Local Latino/a Artist
of the Month
- Artists of Smoking Mirrors -
As art exhibition displayed at Museo de las Americas and curated by the Chicano/a Murals of Colorado Project that portrays the visual histories of identity, resistance, and resilience of people and communities that are historically dehumanized and oppressed in US society.
The curatorial statement of this exhibit explains:
Smoking Mirrors: Visual Histories of Identity, Resistance and Resilience challenges viewers to bear witness and embrace the transformative power of the dualism of light meeting dark as represented by Indigenous North America’s resistance to European colonization. Inspired by the Nahuatl mythology of Quetzalcoatl and Tezcatlipoca, this exhibition curated by Chicano/a Murals of Colorado Project at Museo de las Americas features paintings and three-dimensional works of art created by twenty-four of Colorado and New Mexico’s muralists and artists who narrativize histories of resistance and resilience from the moments of contact up to current abolitionist and decolonization social movements.
During the Civil Rights Era of the mid-twentieth century, we saw the rise of monumental community art in public spaces as a way to uplift and express community histories that were silenced and excluded from official narratives. Artists used their talent to communicate the injustices experienced but also the beauty and dignity that was present in their communities. These murals and works of art are constantly threatened by erasure and these artists are seldom recognized as influential and vital to the creation of our cities. Smoking Mirrors seeks to rectify and affirm artists’ contributions by exhibiting their storytelling and artistic abilities, bringing muralists together, and providing platforms for dialogue with community members. Evocative imagery and objects will highlight the more than five hundred years of sociopolitical, economic, and cultural history that have contributed to the creation of racialized identities throughout Mexico and the United States."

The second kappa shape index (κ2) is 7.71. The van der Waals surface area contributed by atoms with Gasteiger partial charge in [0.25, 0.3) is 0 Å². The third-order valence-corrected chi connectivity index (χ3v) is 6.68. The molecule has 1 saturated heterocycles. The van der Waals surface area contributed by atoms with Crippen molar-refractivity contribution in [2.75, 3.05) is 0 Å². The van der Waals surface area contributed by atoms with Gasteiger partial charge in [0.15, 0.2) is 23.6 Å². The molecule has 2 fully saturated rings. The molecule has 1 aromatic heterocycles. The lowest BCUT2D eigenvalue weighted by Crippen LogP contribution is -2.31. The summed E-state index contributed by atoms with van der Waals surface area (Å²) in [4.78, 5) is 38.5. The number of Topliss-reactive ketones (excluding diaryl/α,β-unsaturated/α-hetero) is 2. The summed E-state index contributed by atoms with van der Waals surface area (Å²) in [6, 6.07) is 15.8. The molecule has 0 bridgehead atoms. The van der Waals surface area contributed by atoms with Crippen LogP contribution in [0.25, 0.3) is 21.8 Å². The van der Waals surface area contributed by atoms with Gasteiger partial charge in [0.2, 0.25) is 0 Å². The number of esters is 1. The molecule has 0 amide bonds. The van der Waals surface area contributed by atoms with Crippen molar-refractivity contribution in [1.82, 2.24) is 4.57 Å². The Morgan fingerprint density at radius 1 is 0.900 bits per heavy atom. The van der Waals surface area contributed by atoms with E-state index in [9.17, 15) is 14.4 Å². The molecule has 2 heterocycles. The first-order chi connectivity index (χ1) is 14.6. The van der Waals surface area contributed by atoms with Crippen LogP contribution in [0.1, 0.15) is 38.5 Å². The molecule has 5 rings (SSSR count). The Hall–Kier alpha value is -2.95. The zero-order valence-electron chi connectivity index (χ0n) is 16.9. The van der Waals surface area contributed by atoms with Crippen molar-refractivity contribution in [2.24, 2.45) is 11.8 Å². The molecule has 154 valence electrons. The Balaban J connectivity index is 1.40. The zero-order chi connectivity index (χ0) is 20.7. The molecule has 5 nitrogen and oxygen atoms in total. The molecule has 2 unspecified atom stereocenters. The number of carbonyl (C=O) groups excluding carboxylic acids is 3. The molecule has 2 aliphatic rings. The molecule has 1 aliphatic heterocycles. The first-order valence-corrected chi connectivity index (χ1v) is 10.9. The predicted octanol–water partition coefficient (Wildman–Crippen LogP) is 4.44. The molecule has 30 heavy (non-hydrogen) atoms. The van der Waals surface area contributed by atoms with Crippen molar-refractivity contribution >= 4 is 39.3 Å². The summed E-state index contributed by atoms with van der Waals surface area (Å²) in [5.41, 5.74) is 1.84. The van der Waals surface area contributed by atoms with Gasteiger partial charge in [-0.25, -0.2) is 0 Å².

Epoxy dough, wood, acrylic
I saw the Smoking Mirrors exhibit at Museo de Las Americas in February just before it closed. This feature was originally going to be a review but, in typical fashion, I waited until the last minute to visit the exhibit. It was ok though. After my visit I felt a review wasn't appropriate. Rather, the only way to do the exhibit justice was to bring all the Colorado artists in Smoking Mirrors together into one feature due to their shared presence in the exhibit as a result of their shared histories of "identity, resistance, and resilience." It is important to note that not all of the artists identify at Latino/a. The exhibit addresses issues of silence and erasure so it was inappropriate to limit who we did and did not feature based on race and/or identity. Excluding artists was also counter to the goal of giving those who missed Smoking Mirrors the chance to learn about new artists and explore their work beyond the exhibit. Ultimately, I hope readers come to their own understanding of how each artist's work is reflective of their personal history and the history of their community, both historically and currently.
A few artists who we have featured in the past, or who we have on our list to feature in the future, were part of this exhibition. It was a real treat to see their art included in such an inspiring and well curated exhibition as well as to see the work of some artists in-person for the first time. It was an even bigger treat to learn about or view the art work of so many Colorado artists that I was not previously aware of.
Below are profiles for 23 Colorado artists exhibited at Smoking Mirrors. Some artists are not included because online information is unavailable.
Further down is a gallery of photos I took of the exhibit. They are not great, they are incomplete, and they do not do the art justice. The photos were originally only for my reference but including them in this feature with their explanatory panels (if present) was necessary to show readers what the exhibit was about and to give readers a starting point of exploration. I highly encourage you to find other images of the artwork online or, better yet, view it in person.
This is our feature for the months of Feb and March due to the amount of content.
(All profile photos are owned by the artists or the photographers who took the photo. Credit can usually be found in the link provided. If you would like individual credit on this page please contact firstname.lastname@example.org.)
Acrylic on canvas
- View the Art of Smoking Mirrors -